• Jan 29, 2015
    Kenya’s efforts to tackle a wide array of security threats have been marred by ongoing patterns of serious human rights violations by Kenyan security forces, including extrajudicial killings, arbitrary detentions, and torture. Despite evidence of these abuses, the government rarely investigates or prosecutes abusive security officers.
  • Jan 21, 2014
    Kenya’s closely contested presidential election in March resulted in the election of President Uhuru Kenyatta and Deputy President William Ruto, after the Supreme Court rejected an opposition challenge. Both Kenyatta and Ruto face crimes against humanity charges at the International Criminal Court (ICC) for their alleged roles in post-election violence in 2007-2008.
  • Jan 10, 2013
    Kenya continues to face serious challenges with implementing its new constitution and police reforms, as well as ending impunity for serious crimes by public officials and security forces. Kenya will hold general elections in March 2013, the first polls under the 2010 constitution. Four Kenyans, including three senior public officials—two of whom are running for the presidency in 2013—are facing charges of crimes against humanity at the International Criminal Court (ICC). This followed the post-election violence of 2007, which left 1300 people dead. There are concerns of further election-related violence around the 2013 elections.
  • Jan 22, 2012
    Human rights developments in Kenya were dominated by the implementation of a new constitution and related judicial and police reforms, and the International Criminal Court (ICC) cases against six Kenyans whom the ICC prosecutor accused of crimes against humanity. The alleged crimes were committed during Kenya’s post-election violence in 2007 and 2008. Kenyan politicians resisted the ICC process, claiming the judicial and police reforms underway gave sufficient cause to return the cases to Kenya. But there was little progress on the ground in terms of accountability for post-election violence or human rights violations by security forces.
  • Jan 24, 2011
    In a historic move, Kenya’s citizens voted overwhelmingly in favor of accountability and reform when they supported a new constitution by a two-thirds majority in August 2010. Constitutional reform was among the steps to which the coalition government agreed after the 2007 post-election violence. It paves the way for restructuring the government, establishing a land commission, and carrying out sweeping changes to the police and judiciary. The year also saw the prosecutor of the International Criminal Court open an investigation into the post-election violence. Kenya continues to suffer the regional effects of Somalia’s crisis, with a steady flow of refugees entering the country; some suffered serious abuses at the hands of Kenyan police as they tried to find safety.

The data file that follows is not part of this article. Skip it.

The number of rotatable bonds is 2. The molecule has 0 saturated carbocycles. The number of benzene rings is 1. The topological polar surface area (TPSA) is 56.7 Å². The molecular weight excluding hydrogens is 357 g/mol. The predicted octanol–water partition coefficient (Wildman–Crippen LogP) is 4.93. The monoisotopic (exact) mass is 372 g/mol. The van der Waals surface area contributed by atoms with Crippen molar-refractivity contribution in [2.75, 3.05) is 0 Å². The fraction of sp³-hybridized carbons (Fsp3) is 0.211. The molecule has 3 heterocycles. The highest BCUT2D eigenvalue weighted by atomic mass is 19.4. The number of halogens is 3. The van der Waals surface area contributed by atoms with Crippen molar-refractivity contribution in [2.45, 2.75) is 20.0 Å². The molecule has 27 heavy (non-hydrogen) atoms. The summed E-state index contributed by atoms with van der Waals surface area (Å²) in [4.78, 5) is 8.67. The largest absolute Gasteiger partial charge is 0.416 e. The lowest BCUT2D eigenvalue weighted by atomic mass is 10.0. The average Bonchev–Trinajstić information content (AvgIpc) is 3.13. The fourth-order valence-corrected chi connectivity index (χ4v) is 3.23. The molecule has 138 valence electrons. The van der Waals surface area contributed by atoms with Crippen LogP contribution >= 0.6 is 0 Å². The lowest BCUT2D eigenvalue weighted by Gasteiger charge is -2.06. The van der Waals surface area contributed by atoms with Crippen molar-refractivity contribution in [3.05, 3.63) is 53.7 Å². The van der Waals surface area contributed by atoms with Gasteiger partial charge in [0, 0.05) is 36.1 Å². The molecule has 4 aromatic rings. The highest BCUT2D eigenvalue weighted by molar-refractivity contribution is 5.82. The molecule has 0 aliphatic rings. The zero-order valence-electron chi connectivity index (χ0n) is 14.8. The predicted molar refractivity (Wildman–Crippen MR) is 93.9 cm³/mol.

• Jan 20, 2010

    A damning United Nations report on widespread abuses by, and impunity of, the security forces was followed by the police commissioner's removal in August, but incidents of extrajudicial killings and excessive use of force by police and military continued unchecked in 2009. There were also renewed reports of systematic torture and mistreatment of civilians during disarmament operations. Kenya's coalition government, formed in the wake of the flawed 2007 general elections, made little progress in implementing promised reforms.

  • Jan 14, 2009
    Controversial presidential elections in December 2007 dominated events in 2008, exposing the longstanding lack of accountability in Kenyan political culture.
  • Jan 30, 2005
    Only two years after the election of the National Rainbow Coalition Party (NARC), after twenty-four years of autocratic rule by President Moi, the public euphoria that greeted its entry into power began to wane. The record of the Mwai Kibaki government has been a source of both hope and disappointment. The current human rights situation in Kenya is one of few serious abuses. However, the potential is growing for serious problems in the future as much of the repressive state machinery from the Moi era remains intact. And while this government has made some commendable steps to address human rights concerns, it has demonstrated insufficient willingness to commit to any institutional changes that would fundamentally limit the extensive presidential and executive powers it inherited.